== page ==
Skills Gap: Aging Workforce Puts Strain on Skilled Manufacturing Workers
General Electric runs two plants in a small New Hampshire town just south of the state’s capital, employing 800 workers. GE Aviation is the largest employer in town, with skilled workers building jet engines for the world’s major airlines, reports ABC News.
But within the next five to 10 years, about one-third of GE’s workers will be retiring, and the company is already scrambling to fill those jobs. But the problem is not just filling those slots, but finding workers with the skills needed to take on jobs that are becoming more technologically advanced.
The problem is actually playing out across the country, fueled, in part with our economic growth and a rash of aging baby boomers reaching retirement age.
“What we have found out is that as we raise the bar, we’re finding it a little bit difficult to get a pretty good population or a subset of folks that we can pick from to fill those needs,” said Peter Haley, a business operations leader at GE Aviation’s Hooksett facility.
Coupled with the lack of enough skilled workers to fill manufacturing jobs, there is the increased use of automation and artificial intelligence in many factories. But even with automation becoming the wave of the future, when our older workforce retires, who will there be to replace them?
Let’s look at New Hampshire again. Almost 60 percent of the state’s workers are over the age of 45, compared to 49 percent nationally. Additionally, from 2004 to 2014, the number of manufacturing workers between the ages of 35 to 45 dropped by nearly half. Projections show that nearly 80 percent of production jobs in the next 10 years will need replacement workers.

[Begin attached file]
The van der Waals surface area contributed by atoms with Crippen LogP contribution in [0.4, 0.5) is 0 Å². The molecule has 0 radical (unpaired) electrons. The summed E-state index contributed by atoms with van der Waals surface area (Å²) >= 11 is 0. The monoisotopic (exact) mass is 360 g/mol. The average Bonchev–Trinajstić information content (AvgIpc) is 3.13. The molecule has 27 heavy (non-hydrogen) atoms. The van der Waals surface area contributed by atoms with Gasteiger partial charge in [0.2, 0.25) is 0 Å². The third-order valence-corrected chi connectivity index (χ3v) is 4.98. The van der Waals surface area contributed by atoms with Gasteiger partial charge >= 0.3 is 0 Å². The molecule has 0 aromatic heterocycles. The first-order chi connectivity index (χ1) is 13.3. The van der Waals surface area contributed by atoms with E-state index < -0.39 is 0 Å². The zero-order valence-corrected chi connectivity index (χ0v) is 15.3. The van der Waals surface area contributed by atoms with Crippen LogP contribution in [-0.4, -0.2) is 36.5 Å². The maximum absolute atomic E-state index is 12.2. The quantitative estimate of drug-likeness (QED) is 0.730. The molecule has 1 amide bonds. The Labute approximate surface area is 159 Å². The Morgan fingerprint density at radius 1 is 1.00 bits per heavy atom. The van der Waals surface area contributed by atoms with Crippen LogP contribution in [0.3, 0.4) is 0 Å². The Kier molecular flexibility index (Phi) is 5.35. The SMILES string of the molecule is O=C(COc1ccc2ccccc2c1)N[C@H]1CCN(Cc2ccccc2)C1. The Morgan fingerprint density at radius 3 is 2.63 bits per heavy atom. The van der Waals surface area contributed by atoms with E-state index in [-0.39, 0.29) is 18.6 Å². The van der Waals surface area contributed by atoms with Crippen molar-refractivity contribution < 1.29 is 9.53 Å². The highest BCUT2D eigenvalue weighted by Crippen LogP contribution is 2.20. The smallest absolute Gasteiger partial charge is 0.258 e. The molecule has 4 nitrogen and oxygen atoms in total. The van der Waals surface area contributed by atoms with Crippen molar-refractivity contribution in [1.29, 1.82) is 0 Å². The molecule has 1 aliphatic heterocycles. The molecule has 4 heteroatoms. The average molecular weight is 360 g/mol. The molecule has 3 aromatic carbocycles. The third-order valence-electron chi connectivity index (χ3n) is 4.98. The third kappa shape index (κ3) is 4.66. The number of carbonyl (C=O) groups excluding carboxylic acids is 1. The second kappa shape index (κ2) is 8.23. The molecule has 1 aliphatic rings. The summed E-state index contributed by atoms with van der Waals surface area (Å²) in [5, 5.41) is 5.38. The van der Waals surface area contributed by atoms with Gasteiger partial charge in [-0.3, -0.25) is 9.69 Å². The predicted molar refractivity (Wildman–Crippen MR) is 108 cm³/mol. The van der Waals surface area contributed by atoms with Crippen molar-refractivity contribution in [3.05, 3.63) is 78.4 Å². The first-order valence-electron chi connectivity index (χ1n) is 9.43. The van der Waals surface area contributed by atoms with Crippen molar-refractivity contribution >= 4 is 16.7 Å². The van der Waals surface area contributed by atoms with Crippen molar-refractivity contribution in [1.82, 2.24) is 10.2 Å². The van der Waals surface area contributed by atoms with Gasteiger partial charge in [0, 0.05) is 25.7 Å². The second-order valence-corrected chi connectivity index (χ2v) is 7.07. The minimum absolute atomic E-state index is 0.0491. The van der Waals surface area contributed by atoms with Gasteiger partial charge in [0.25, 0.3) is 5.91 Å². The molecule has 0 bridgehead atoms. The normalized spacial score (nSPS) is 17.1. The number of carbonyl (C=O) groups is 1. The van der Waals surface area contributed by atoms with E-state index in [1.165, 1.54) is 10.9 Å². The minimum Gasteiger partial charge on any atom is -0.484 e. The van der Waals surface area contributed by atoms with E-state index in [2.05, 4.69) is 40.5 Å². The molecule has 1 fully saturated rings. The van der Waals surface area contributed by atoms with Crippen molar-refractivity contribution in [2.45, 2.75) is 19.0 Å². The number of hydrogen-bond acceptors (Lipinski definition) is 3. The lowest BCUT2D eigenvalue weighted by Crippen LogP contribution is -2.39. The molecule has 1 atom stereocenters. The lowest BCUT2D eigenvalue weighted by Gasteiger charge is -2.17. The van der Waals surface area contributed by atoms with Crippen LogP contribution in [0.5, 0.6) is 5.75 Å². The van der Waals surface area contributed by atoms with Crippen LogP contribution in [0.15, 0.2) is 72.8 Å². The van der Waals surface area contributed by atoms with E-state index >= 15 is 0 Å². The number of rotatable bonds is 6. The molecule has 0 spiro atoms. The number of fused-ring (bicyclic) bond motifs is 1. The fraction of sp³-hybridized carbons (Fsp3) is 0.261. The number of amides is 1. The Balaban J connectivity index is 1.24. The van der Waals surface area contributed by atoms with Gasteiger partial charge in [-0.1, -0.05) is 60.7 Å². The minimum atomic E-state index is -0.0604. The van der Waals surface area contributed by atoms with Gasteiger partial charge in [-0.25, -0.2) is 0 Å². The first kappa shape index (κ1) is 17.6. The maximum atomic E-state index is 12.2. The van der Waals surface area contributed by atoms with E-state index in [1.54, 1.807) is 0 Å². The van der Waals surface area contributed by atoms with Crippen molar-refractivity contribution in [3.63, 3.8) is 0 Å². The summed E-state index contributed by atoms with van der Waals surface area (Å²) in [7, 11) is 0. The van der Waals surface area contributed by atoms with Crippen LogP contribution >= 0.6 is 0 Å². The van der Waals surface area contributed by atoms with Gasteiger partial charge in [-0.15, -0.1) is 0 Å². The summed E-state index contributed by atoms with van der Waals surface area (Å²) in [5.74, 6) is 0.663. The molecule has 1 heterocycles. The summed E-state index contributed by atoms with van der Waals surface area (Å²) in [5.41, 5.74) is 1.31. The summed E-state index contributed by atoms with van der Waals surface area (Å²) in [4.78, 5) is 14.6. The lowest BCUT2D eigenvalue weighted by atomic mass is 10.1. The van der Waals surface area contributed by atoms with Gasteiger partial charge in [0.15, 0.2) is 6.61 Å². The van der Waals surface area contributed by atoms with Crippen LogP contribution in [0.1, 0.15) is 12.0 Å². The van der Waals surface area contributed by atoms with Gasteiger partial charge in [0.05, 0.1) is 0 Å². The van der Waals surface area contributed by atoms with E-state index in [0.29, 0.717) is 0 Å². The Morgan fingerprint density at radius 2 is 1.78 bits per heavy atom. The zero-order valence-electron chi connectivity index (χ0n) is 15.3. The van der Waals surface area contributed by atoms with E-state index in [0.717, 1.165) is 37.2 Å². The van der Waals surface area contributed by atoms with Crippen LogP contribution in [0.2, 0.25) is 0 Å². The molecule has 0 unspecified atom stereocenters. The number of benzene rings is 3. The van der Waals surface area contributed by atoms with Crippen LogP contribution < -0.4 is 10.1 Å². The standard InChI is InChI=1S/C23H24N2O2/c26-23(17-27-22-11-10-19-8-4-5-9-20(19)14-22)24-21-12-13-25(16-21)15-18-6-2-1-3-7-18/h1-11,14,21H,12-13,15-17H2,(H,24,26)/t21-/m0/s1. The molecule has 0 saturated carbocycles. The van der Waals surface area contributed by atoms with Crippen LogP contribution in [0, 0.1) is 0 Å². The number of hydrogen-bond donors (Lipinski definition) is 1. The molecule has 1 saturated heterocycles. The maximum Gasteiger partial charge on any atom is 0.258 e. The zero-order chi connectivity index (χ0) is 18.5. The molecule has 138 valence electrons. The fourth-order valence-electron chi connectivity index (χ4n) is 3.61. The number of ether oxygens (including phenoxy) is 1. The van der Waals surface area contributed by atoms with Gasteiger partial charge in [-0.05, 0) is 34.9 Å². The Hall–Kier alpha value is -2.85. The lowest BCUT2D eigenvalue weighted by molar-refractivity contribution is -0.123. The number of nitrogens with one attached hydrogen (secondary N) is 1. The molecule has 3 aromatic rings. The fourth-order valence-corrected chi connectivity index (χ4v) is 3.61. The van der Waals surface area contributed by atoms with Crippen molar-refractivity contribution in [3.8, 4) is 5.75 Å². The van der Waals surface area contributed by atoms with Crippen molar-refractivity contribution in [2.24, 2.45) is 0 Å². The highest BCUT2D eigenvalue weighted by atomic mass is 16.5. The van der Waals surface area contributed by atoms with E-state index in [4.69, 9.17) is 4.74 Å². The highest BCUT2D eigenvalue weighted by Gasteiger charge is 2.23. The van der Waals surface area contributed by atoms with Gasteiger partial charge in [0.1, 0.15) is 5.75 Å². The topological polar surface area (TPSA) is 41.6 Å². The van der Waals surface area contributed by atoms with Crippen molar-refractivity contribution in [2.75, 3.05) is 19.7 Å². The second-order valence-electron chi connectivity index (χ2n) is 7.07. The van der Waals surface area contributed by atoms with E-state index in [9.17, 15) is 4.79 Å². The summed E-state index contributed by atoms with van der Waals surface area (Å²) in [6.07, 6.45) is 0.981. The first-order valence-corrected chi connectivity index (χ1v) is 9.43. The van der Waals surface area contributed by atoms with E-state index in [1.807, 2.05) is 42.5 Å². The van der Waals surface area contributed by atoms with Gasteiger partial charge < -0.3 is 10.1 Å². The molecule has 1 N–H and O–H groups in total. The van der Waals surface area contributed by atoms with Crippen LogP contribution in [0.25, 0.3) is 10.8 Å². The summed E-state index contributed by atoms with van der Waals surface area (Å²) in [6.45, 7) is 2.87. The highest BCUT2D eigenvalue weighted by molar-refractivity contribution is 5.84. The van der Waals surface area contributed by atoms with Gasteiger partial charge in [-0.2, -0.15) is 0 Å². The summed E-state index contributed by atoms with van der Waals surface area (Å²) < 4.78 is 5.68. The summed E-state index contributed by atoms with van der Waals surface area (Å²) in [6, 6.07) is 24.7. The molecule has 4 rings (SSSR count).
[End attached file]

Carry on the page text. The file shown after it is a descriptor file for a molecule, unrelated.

With those figures, just about anyone in New Hampshire should be able to get a job, but the state has an unemployment rate of only 2.8 percent, the lowest in the country.
“We’re having to rebuild the entire pipeline of workers,” said Katrina Evans, assistant director of the state’s Economic and Labor Market Information Bureau. “It’s not even so much a skills mismatch as it is a warm body mismatch.”
So how bad is it, really? In a 2015 report, the Manufacturing Institute and Deloitte Consulting LLC found that the skills gap “is real, and it is substantial.” The report notes that over the next decade, 3.5 million manufacturing jobs will have to be filled, but with the skills gap, this means that two million of those jobs will go unfilled.
According to the report: ” 82 percent of executives responding to the Skills gap survey indicate they believe the skills gap will impact their ability to meet customer demand, and 78 percent believe it will impact their ability to implement new technologies and increase productivity.”
Skills Gap is Overblown
Some experts say the skills gap is slightly overblown. Elise Gould, a senior economist at the liberal-leaning Economic Policy Institute, cites federal data that says there are two manufacturing workers available for every job. She did suggest, though, that employers looking for skilled labor should do more to train workers.
“Actually, there’s a lot of unemployed workers in that field that you’re trying to hire in,” she said, quickly noting that she did not have specific data on New Hampshire’s manufacturing sector, according to CTV News Canada.
New Hampshire isn’t waiting for the debate to be over. Instead, state government and community colleges are working to bring manufacturing executives and educators to the table to create a level playing field where qualified workers can be trained to step into technically challenging jobs.
Val Zanchuk, a manufacturing executive and chairman of a new statewide initiative to bridge the skills gap says, “In the past, manufacturers were passive about it. The hope here is that we can focus the education and training process at different levels throughout the state to prepare the workforce for the particular needs of each industry.”
SOURCE: Digital Journal